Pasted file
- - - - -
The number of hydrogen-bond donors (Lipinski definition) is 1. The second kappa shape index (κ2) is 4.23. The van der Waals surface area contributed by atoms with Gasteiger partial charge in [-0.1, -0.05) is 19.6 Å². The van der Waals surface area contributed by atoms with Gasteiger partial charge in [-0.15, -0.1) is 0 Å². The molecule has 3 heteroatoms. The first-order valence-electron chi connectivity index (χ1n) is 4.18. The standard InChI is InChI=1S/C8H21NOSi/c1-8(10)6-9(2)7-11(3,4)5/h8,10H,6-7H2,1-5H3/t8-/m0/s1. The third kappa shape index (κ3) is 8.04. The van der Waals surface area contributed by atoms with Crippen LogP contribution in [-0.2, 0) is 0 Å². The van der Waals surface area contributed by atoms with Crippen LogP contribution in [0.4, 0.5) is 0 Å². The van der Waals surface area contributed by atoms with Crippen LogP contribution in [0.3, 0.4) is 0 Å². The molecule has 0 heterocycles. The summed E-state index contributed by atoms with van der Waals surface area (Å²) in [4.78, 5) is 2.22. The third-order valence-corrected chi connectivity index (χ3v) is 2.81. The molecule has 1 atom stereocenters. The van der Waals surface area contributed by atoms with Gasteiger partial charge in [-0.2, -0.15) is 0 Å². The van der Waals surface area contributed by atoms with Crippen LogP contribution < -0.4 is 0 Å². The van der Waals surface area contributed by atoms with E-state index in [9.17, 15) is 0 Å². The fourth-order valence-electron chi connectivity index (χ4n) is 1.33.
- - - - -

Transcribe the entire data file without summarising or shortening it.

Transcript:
The number of hydrogen-bond donors (Lipinski definition) is 1. The second kappa shape index (κ2) is 4.23. The van der Waals surface area contributed by atoms with Gasteiger partial charge in [-0.1, -0.05) is 19.6 Å². The van der Waals surface area contributed by atoms with Gasteiger partial charge in [-0.15, -0.1) is 0 Å². The molecule has 3 heteroatoms. The first-order valence-electron chi connectivity index (χ1n) is 4.18. The standard InChI is InChI=1S/C8H21NOSi/c1-8(10)6-9(2)7-11(3,4)5/h8,10H,6-7H2,1-5H3/t8-/m0/s1. The third kappa shape index (κ3) is 8.04. The van der Waals surface area contributed by atoms with Crippen LogP contribution in [-0.2, 0) is 0 Å². The van der Waals surface area contributed by atoms with Crippen LogP contribution in [0.4, 0.5) is 0 Å². The van der Waals surface area contributed by atoms with Crippen LogP contribution in [0.3, 0.4) is 0 Å². The molecule has 0 heterocycles. The summed E-state index contributed by atoms with van der Waals surface area (Å²) in [4.78, 5) is 2.22. The third-order valence-corrected chi connectivity index (χ3v) is 2.81. The molecule has 1 atom stereocenters. The van der Waals surface area contributed by atoms with Gasteiger partial charge in [-0.2, -0.15) is 0 Å². The van der Waals surface area contributed by atoms with Crippen LogP contribution < -0.4 is 0 Å². The van der Waals surface area contributed by atoms with E-state index in [9.17, 15) is 0 Å². The fourth-order valence-electron chi connectivity index (χ4n) is 1.33.